. (to) “Pop Up” vs (a) “Pop-Up” .
(Idiomatic Phrasal-Verb -vs- Idiomatic Phrasal-Noun)
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. (a) “Pop-Up” = A Terrible Invention Of Internet Marketers, Used To Annoy The Hell Out Of Us, For The Sake Of Making Sales .
[su_dropcap style=”flat”]T[/su_dropcap]he most common use of this term is in its Noun form — referring to those types of advertisements that appear suddenly on your computer screen, when you don’t have an ad blocker installed on your computer — or the error messages you get when you are not smart enough to finally get rid of Windows and switch to Linux already.
(not a real “Pop-Up”)
[su_dropcap style=”flat”]I[/su_dropcap]n the Noun form, the term should be hyphenated to indicate that it is a “thing” rather than describing an action. This is not a “rule” of English Grammar, but it is in The Common Tongue, because… well… it just makes a hell-of-a-lot-of sense. 😎
. (to) Pop Up = To Suddenly Appear — As-If “From Out Of Nowhere” — Or In A Very Un-Expected Way .
In The Phrasal-Verb Form — This Can Be Used To Refer To:
- Ideas .
- Thoughts .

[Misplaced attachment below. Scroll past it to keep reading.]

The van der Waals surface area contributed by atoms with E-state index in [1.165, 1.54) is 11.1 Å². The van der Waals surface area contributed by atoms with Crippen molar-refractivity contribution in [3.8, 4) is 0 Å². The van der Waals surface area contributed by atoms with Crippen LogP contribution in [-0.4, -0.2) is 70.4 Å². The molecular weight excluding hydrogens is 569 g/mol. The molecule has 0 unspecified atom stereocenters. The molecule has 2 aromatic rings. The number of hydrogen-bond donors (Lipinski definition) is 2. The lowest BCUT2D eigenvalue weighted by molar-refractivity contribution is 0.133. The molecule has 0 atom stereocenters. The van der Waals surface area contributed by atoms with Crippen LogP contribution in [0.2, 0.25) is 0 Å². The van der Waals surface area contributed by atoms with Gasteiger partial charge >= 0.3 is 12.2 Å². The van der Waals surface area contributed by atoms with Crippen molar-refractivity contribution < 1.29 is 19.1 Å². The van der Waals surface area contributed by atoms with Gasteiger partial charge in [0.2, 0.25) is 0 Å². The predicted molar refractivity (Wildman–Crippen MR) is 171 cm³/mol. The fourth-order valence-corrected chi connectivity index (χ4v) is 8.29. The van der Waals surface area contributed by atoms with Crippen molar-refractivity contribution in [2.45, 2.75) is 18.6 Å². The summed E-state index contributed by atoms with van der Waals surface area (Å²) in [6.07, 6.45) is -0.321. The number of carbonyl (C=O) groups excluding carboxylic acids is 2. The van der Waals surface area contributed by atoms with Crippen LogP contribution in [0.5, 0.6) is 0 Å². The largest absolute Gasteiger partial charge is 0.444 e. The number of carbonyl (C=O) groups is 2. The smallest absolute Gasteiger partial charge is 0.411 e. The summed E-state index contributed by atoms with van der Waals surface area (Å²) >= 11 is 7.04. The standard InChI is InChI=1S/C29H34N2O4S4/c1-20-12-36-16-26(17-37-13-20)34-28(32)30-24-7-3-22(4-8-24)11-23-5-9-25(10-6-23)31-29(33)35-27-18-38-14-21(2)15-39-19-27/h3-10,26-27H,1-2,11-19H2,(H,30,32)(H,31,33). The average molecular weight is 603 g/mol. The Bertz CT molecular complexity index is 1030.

[su_dropcap style=”flat”]T[/su_dropcap]hese can be the ideas that seem to appear in one’s mind or imagination, sans actually having been consciously produced by the person intentionally.
[su_dropcap style=”flat”]T[/su_dropcap]he term can also be in reference to a situation occurring with no prior notice, and often coming as a bit of a surprise.
This Could Be Things Like…
- A Meeting .
- An Un-Foreseen Obligation .
- A Demon Baby “Popping Up” Out Of It’s Stroller To Puke All Over The Place And Disturb Those Passing-By
[su_dropcap style=”flat”]A[/su_dropcap]s a final note, it should be mentioned that the Phrasal-Verb form is not nearly as common as the Phrasal-Noun form. But when used in the Phrasal-Verb form, it is usually used in its separable form. For example…
“The mighty warrior popped his head up, out of the safety of his shelter to see if the danger had passed.”
And That’s That!
Have An Excellent Day!
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